Over the last six years, rapper-turned-movie star Will Smith has become a hot Hollywood property having appeared in a number of big-budget popcorn flicks, such as "Independence Day", "Men in Black", and "Enemy of the State". Though he has dabbled in dramatic material in the past, most recently with "The Legend of Bagger Vance", Smith delivers what is probably the most impressive performance of his career in "Ali", portraying boxing legend Muhammad Ali. Unfortunately, it is disappointing to see Smith's assiduous turn being wasted in this bloated bio-pic, a film in dire need of both an editor and a point.
"Ali" covers ten years of the boxer's life, from his world championship-winning fight as Cassius Clay in 1964 to his comeback against George Forman in 1974's 'Rumble in the Jungle', which took place in Zaire. In between these two meticulously-recreated bouts, the film chronicles the highlights of Ali's life with the narrative skill and emotional intensity of a laundry list: his two failed marriages, his association with the Nation of Islam, his friendship with famous sportscaster Howard Cosell (Jon Voight of "Pearl Harbor"), and his refusal to be drafted for Vietnam, a long legal battle that squandered three of his prime boxing years. During this time, a number of faces come and go, including Malcolm X (Mario Van Peebles of "Riot in the Streets"), his trainer Angelo Dundee (Ron Silver of "Black & White"), his 'other' trainer Drew 'Bundini' Brown (Jamie Foxx of "Any Given Sunday"), Don King (Mykelti Williamson of "Three Kings"), first wife Sonji Roi (Jada Pinkett Smith of "Scream 2"), second wife Belinda Boyd (Nona M. Gaye), attorney Chaucey Eskridge (Joe Morton of "Bounce"), and a blink-or-you'll-miss-it appearance by Martin Luther King (LeVar Burton, aka Geordi LaForge on "Star Trek: The Next Generation").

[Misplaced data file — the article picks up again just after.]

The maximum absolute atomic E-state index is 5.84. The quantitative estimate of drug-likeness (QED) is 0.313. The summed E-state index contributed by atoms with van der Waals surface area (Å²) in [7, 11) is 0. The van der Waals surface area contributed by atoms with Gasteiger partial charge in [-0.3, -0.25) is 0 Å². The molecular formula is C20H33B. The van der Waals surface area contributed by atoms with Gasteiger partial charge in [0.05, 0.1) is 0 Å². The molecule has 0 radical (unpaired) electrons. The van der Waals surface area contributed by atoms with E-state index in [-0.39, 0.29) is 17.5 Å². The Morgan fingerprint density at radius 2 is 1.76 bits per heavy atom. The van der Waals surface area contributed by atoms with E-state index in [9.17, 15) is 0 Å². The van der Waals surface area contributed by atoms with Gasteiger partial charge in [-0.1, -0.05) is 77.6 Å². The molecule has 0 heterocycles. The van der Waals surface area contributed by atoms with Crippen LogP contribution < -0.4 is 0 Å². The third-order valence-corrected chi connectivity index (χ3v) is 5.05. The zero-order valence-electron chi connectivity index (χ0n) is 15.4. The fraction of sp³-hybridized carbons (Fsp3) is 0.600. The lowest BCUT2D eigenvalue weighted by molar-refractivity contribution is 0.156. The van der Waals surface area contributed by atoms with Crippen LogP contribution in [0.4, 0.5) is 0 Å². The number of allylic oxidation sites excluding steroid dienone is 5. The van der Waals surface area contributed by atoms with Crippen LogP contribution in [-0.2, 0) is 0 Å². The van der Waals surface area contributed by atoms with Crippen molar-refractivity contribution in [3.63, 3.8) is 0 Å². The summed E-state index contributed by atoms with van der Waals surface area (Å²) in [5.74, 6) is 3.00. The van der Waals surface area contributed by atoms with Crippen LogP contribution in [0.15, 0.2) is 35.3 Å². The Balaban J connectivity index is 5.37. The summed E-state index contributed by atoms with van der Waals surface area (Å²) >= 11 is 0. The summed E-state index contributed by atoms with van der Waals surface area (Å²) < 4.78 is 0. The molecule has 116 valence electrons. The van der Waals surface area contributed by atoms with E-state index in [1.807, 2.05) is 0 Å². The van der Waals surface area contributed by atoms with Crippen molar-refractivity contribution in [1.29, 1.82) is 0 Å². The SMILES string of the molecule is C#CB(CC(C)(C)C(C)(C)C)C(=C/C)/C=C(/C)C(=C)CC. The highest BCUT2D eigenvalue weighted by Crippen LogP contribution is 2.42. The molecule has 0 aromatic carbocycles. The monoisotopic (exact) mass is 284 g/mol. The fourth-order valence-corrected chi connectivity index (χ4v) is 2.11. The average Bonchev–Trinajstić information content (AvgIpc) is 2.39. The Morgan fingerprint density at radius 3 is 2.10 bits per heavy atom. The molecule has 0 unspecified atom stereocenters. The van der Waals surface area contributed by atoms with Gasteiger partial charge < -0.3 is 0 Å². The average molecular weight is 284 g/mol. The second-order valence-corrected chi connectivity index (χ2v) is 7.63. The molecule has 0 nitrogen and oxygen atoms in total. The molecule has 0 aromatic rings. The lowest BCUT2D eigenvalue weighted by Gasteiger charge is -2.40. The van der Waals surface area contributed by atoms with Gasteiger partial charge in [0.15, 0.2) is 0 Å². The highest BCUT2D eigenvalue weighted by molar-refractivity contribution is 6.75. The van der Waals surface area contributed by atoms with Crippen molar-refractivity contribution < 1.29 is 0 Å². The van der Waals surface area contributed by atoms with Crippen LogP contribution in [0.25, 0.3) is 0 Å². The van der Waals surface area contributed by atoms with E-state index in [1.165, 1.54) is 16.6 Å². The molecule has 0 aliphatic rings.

Like director Michael Mann's last film "The Insider", "Ali" plays as a story about an underdog trying to do right in a world full of compromises. True, Ali is portrayed as a black man who wants to make it to the top of a world on his own terms and with his dignity intact. Unfortunately, the script seems to have difficulty in finding any sort of focus in detailing the minutiae of Ali's career. For example, though blustery pride seems to be presented as one of Ali's tragic flaws, the script never conveys a sense that the Champ ever comes to grips with it. True, a few scenes hint at such a revelation, such as Ali's tour of the back streets of poverty-stricken Kinshasa or the falling out with his second wife, yet nothing ever comes to fruition. The same is true with another idea that the script kicks around, the symbolic threat that Ali, his fame, and his Muslim background represented to the establishment during the tumultuous late Sixties. Unfortunately, this angle also ends up being glossed over and quickly discarded once Ali heads for Zaire. As a result, "Ali" seems a lot longer than it needs to be as it meanders from one sequence to the next, with scenes that either seem to have little relevance or run far longer than they need to be.
Despite a weak script, there are a few performances of note in "Ali". Taking a page from the Russell Crowe ("A Beautiful Mind") school of acting, not only does Smith look the part, but he becomes Muhammad Ali. Buffed up and quick on his feet, Smith is credible in the film's boxing scenes, and when he's out of the ring, he also has Ali's mannerisms down pat, including his charismatic trash talking. Voight also excels in his uncanny portrayal of Howard Cosell, as does Silver as Ali's trainer, though it is a shame that he ends up being overshadowed by Foxx's annoying turn as Ali's right-hand man.
In comparison to "The Last of the Mohicans", "The Insider", and even "Heat", "Ali" is a disappointing misstep for director Michael Mann. Though Will Smith should be applauded for believably portraying the legendary boxer, the rambling script and some curious editing choices reduce the film to a lifeless and tedious moviegoing experience, a far cry from the larger-than-life presence of the man whose story it tells.